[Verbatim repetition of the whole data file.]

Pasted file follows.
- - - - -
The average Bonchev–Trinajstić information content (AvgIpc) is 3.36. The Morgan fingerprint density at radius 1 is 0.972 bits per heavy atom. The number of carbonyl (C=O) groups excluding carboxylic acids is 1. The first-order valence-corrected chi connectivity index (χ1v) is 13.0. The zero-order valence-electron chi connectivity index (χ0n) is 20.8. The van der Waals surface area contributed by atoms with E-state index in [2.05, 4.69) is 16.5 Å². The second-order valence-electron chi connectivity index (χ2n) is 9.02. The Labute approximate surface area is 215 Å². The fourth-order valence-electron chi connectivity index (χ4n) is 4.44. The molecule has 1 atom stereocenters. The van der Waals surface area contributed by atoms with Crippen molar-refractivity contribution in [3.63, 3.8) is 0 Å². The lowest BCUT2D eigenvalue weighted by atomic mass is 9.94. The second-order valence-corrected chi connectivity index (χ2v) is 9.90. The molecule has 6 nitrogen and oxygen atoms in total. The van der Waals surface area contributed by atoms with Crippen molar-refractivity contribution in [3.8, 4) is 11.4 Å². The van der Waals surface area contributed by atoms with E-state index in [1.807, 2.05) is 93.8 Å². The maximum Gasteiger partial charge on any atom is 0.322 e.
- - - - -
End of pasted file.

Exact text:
The average Bonchev–Trinajstić information content (AvgIpc) is 3.36. The Morgan fingerprint density at radius 1 is 0.972 bits per heavy atom. The number of carbonyl (C=O) groups excluding carboxylic acids is 1. The first-order valence-corrected chi connectivity index (χ1v) is 13.0. The zero-order valence-electron chi connectivity index (χ0n) is 20.8. The van der Waals surface area contributed by atoms with E-state index in [2.05, 4.69) is 16.5 Å². The second-order valence-electron chi connectivity index (χ2n) is 9.02. The Labute approximate surface area is 215 Å². The fourth-order valence-electron chi connectivity index (χ4n) is 4.44. The molecule has 1 atom stereocenters. The van der Waals surface area contributed by atoms with Crippen molar-refractivity contribution in [3.63, 3.8) is 0 Å². The lowest BCUT2D eigenvalue weighted by atomic mass is 9.94. The second-order valence-corrected chi connectivity index (χ2v) is 9.90. The molecule has 6 nitrogen and oxygen atoms in total. The van der Waals surface area contributed by atoms with Crippen molar-refractivity contribution in [3.8, 4) is 11.4 Å². The van der Waals surface area contributed by atoms with E-state index in [1.807, 2.05) is 93.8 Å². The maximum Gasteiger partial charge on any atom is 0.322 e.